Chase Mielke

Author. Speaker. Well-Being Expert.

An Open Letter to Myself: Don’t Give Up

Twenty-four of my students are failing. Only two are passing. They are failing in the grade book. They are failing in mastering content. They are failing in overcoming the abyss of apathy that is a characteristic of the students I teach. And, because of this, I am failing.

I have tried dozens of techniques and watched them bomb. And then tried new ones and watched them bomb again. I am frustrated and at a loss and exhausted.

For the last month I have fought hard not to admit this to myself, but it’s time I live by a credo to speak hard truths:

I want to give up on them.

I have heard it over and over again from dozens of teachers: Some kids can’t be reached. Such kids have a perfect storm of disadvantaged genetics, dismantled home-lives, and self-destructive mentalities. One teacher cannot reach them. Nor can one school, nor one community. Save your energy and dedicate it to the “good ones.”

Another truth: Lately, I have felt myself nodding in agreement when I hear teachers say these things, even uttering variations of the “Doomed Pupil Decree.”

But it’s ironic. Because my students are failing, I feel incompetent. Because I feel incompetent, I want to quit. And yet, quitting is exactly the habit I most want my students to break. It is a grey, dotted line separating irony from hypocrisy.

But I can’t shake it from my head that it’s wrong – that I’m wrong – to say “There’s no hope.” I choose to believe that there is always hope. Even if there is no hope, there is always need for hope. I can accept the reality that not every kid will be reached. But, I do not accept abandoning my effort in trying.

I can’t kick it out of my mind that every child needs a champion, every quitter needs a coach, every failure needs a fresh start. Even as my frustration hits its wall, as my energy runs on fumes, as the easy option to give up calls me to play – even then I cannot quit. Quitting is not my job. My job is to try to influence every mind that enters my room. Every day. Every student. Every second. And, when I am not trying to my fullest extent I know it – and it is only I who must answer to my own lack of integrity.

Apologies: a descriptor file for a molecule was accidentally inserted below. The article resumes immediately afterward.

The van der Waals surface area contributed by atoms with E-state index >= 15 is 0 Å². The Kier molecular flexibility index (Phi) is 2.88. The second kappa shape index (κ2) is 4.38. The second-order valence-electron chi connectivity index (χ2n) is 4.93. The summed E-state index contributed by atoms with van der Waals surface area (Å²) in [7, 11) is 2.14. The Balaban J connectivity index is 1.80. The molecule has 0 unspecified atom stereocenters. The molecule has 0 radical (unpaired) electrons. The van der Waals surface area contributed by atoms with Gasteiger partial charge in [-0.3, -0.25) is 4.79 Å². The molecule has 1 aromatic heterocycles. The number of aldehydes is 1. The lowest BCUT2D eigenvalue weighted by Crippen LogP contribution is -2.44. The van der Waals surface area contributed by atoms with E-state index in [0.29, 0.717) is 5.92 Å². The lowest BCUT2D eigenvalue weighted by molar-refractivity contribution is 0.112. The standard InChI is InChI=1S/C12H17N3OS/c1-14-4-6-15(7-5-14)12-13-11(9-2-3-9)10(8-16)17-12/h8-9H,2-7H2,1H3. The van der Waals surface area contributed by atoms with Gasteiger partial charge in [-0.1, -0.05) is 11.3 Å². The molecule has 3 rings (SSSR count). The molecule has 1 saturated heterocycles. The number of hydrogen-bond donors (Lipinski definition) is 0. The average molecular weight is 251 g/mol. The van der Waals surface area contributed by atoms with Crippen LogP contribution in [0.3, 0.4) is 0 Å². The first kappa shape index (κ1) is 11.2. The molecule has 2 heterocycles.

Even when Carlos walks in late for the 9th time, still no pencil, still no notebook, still with ear buds marking walls of detachment, I cannot give up.

Even when Brian is gone for the twelfth day in three weeks without the slightest rationale, I cannot give up.

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10 responses to “An Open Letter to Myself: Don’t Give Up”

  1. It is so refreshing to read a “me too” article. This is exactly where I am. I am writing “Quitting is not my job” on a post-it and sticking it on my school computer. Thank you for penning this, and thank you for not giving up!

  2. Thank you for posting this. I have had this kind of year myself. It is easy to forget why we teach and that we do make a difference. Even when we feel like failures. You have reminded me to keep trying, and that I am not a quitter.

  3. The teachers I admire the most are the ones who never gave up. There were nasty students among me in high school but the fact that they did everything they can to persevere is why I still visit them today, after years of graduating. Stay hopeful. You are doing something incredible and the students feel that, even if they don’t express it or show immediate progress, they’ll know you care. Sometimes that’s all they need, knowing someone who cares.

  4. Great post, I feel so related to the core even I’m not a teacher! What you wrote is true to every relationship. Today I was on a verge of quitting my relationship because it makes me feel like I’m not good enough, like I’m not enough, like something is terribly wrong with me. I just wanted to say “Ok, if you’re not happy with what we have, if you think I am the problem and the reason you’re not happy, then we should probably separate”. I was willing to give up, because the situation makes me feel so low. But you are right. This will mean I am betraying myself and my beliefs, that I am just a quitter. It will be the easiest thing to do – not to look where exactly is the problem, not trying to communicate it with the other side. But it will also be the biggest mistake. Who says it’s not gonna happen again tomorrow? And what will you do? Quit again?
    Sorry for the bad English. I wish you all the best luck with your students. Hope they grow up and understand your efforts.

  5. I have felt the same over my 20 yrs of teaching. I still believe that if we give a student a reason to feel successful at even one thing, that will give them the courage or incentive to reach for success again. Your efforts are commendable although they are exhausting. Just make sure you are around in the years to come as they will be many students who will need your efforts.

  6. I often feel the way. I have all those students too. It seems like just when the obstinance can’t be any greater, Miguel will finally move to the seat I want him to sit in, near me, away from the fun. Those tiny squeaks of movement remind me that somewhere, deep inside there is a spark of possibility that we can’t give up on. Good post. Keep on going! Sometimes we just can’t see the effect of our efforts. We just have to trust.

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